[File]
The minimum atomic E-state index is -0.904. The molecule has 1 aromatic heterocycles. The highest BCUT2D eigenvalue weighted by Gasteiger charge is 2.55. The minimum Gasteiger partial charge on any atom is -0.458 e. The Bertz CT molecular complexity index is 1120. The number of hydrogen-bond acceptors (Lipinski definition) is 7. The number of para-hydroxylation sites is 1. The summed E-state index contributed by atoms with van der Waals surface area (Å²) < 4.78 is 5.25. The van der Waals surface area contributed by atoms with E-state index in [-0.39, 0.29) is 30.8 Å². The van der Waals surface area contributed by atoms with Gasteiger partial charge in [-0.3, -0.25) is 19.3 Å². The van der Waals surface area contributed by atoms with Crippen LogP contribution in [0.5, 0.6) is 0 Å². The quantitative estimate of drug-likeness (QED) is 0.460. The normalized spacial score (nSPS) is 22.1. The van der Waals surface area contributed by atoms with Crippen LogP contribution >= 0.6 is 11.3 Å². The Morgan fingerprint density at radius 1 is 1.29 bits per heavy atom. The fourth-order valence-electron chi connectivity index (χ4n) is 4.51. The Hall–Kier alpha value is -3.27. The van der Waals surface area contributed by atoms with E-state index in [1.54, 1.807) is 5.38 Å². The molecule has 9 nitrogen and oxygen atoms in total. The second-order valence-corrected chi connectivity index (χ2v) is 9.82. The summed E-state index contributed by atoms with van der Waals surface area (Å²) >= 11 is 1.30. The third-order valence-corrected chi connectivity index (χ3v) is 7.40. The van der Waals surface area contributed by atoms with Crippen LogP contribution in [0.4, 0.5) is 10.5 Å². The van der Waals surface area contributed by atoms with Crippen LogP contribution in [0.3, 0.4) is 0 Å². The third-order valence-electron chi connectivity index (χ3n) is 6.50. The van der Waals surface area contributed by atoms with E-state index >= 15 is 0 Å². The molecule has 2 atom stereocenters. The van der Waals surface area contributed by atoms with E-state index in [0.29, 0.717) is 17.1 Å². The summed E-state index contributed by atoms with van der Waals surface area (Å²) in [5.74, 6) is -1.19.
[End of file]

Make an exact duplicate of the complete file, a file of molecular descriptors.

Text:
The minimum atomic E-state index is -0.904. The molecule has 1 aromatic heterocycles. The highest BCUT2D eigenvalue weighted by Gasteiger charge is 2.55. The minimum Gasteiger partial charge on any atom is -0.458 e. The Bertz CT molecular complexity index is 1120. The number of hydrogen-bond acceptors (Lipinski definition) is 7. The number of para-hydroxylation sites is 1. The summed E-state index contributed by atoms with van der Waals surface area (Å²) < 4.78 is 5.25. The van der Waals surface area contributed by atoms with E-state index in [-0.39, 0.29) is 30.8 Å². The van der Waals surface area contributed by atoms with Gasteiger partial charge in [-0.3, -0.25) is 19.3 Å². The van der Waals surface area contributed by atoms with Crippen LogP contribution in [0.5, 0.6) is 0 Å². The quantitative estimate of drug-likeness (QED) is 0.460. The normalized spacial score (nSPS) is 22.1. The van der Waals surface area contributed by atoms with Crippen LogP contribution >= 0.6 is 11.3 Å². The Morgan fingerprint density at radius 1 is 1.29 bits per heavy atom. The fourth-order valence-electron chi connectivity index (χ4n) is 4.51. The Hall–Kier alpha value is -3.27. The van der Waals surface area contributed by atoms with E-state index in [1.54, 1.807) is 5.38 Å². The molecule has 9 nitrogen and oxygen atoms in total. The second-order valence-corrected chi connectivity index (χ2v) is 9.82. The summed E-state index contributed by atoms with van der Waals surface area (Å²) >= 11 is 1.30. The third-order valence-corrected chi connectivity index (χ3v) is 7.40. The van der Waals surface area contributed by atoms with Crippen LogP contribution in [0.4, 0.5) is 10.5 Å². The van der Waals surface area contributed by atoms with Crippen LogP contribution in [0.3, 0.4) is 0 Å². The third-order valence-electron chi connectivity index (χ3n) is 6.50. The van der Waals surface area contributed by atoms with E-state index >= 15 is 0 Å². The molecule has 2 atom stereocenters. The van der Waals surface area contributed by atoms with E-state index in [0.29, 0.717) is 17.1 Å². The summed E-state index contributed by atoms with van der Waals surface area (Å²) in [5.74, 6) is -1.19.